In an attempt to increase transparency, Prime Minister Justin Trudeau has made "mandate letters" to his ministers publicly available. These letters are intended to clarify the focus of each minister's portfolio. When it comes to the mandate delineated for the minister of finance, the prime minister should seriously rethink some of the priorities.
Before we blindly adopt the Australian pension system as our own, we need to take several long moments in deep thought and contemplation -- and look at the evidence. Yes, you are able to invest as you wish. In fact, you are responsible for investing your dollars to achieve the highest rate of return available. Is this something for which you feel capable?
The pre-election debate on improving the Canada Pension Plan is important and overdue. Despite the Harper government's reluctance, there is a broad consensus that, as a national newspaper said recently, "raising mandatory CPP contribution rates and boosting future payouts are the most prudent, most effective and least costly fix." But that's not enough.
Federal Finance Minister Joe Oliver continues to stretch the bounds of credibility by suggesting his Conservative government might expand the Canada Pension Plan (CPP). Given its record for cynical politics, it is quite a feat for this government to plumb new depths with such a brazen pre-election ploy. Indeed, the Conservatives themselves provide all the evidence needed to expose the deceit of the finance minister's proposal.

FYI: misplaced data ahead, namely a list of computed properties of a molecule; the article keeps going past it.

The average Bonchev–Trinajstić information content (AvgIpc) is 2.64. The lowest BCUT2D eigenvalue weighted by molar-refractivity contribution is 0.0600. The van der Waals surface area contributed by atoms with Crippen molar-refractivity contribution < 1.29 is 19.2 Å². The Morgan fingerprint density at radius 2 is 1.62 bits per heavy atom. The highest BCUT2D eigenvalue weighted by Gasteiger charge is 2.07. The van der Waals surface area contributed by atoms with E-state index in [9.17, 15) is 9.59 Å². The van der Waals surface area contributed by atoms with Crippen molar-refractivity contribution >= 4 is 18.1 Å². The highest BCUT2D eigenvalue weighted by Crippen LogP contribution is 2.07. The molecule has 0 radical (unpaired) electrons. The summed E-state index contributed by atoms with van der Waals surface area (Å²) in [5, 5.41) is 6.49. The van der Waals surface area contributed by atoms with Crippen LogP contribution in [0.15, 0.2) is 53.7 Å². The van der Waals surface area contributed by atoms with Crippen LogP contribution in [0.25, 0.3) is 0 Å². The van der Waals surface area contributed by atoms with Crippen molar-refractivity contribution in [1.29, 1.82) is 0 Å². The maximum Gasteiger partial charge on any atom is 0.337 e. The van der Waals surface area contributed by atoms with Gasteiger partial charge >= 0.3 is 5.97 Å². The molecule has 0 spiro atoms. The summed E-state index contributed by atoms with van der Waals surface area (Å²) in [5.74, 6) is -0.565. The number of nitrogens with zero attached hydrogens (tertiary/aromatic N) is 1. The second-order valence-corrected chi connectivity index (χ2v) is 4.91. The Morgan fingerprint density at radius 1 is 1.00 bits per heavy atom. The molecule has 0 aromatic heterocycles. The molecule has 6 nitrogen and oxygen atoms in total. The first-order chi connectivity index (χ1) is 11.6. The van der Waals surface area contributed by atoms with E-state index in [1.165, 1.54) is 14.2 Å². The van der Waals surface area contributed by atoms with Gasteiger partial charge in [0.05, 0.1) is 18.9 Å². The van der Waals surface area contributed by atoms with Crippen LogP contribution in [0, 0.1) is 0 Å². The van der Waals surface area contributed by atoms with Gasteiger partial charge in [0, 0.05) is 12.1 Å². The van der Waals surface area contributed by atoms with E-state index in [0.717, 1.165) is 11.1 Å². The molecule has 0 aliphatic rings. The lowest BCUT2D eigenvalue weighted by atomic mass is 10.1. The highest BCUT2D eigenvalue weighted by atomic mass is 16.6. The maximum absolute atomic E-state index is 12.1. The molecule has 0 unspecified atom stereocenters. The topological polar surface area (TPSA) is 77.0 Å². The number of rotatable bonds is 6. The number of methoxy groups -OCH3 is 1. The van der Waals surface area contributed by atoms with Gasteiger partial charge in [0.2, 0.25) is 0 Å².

Today Canadians celebrate Lester Pearson's birthday. Even as we reflect back on the kind of leader he was and the growing capacities of Canada that he helped to create, we become aware that somewhere between then and now we lost our edge, our diversified global influence, and, sadly, our belief in the public good.
This week, the legislation that originally created the Canada Pension Plan (CPP) will turn 50 years old. The stated purpose of the Canada Pension Plan was to ensure all working Canadians have an opportunity to retire in dignity. It builds on basic Old Age Security to achieve greater social justice linked to progress in the economy. But Canada has big challenges to face in the immediate future if we're to honour Lester Pearson's ambition of a fair, efficient, adequate system of retirement income for all Canadians.
Nine-million baby boomers will retire from the workforce over the next two decades, and when they do, they will start to consume the most expensive forms of government programs. This is great news for seniors, but terrible news for our public finances and for young Canadians forced to foot the bill. Generation Y has been dubbed the "Millennial" generation because we came of age at the turn of the new millennium. A more fitting name for this cohort is Generation Screwed.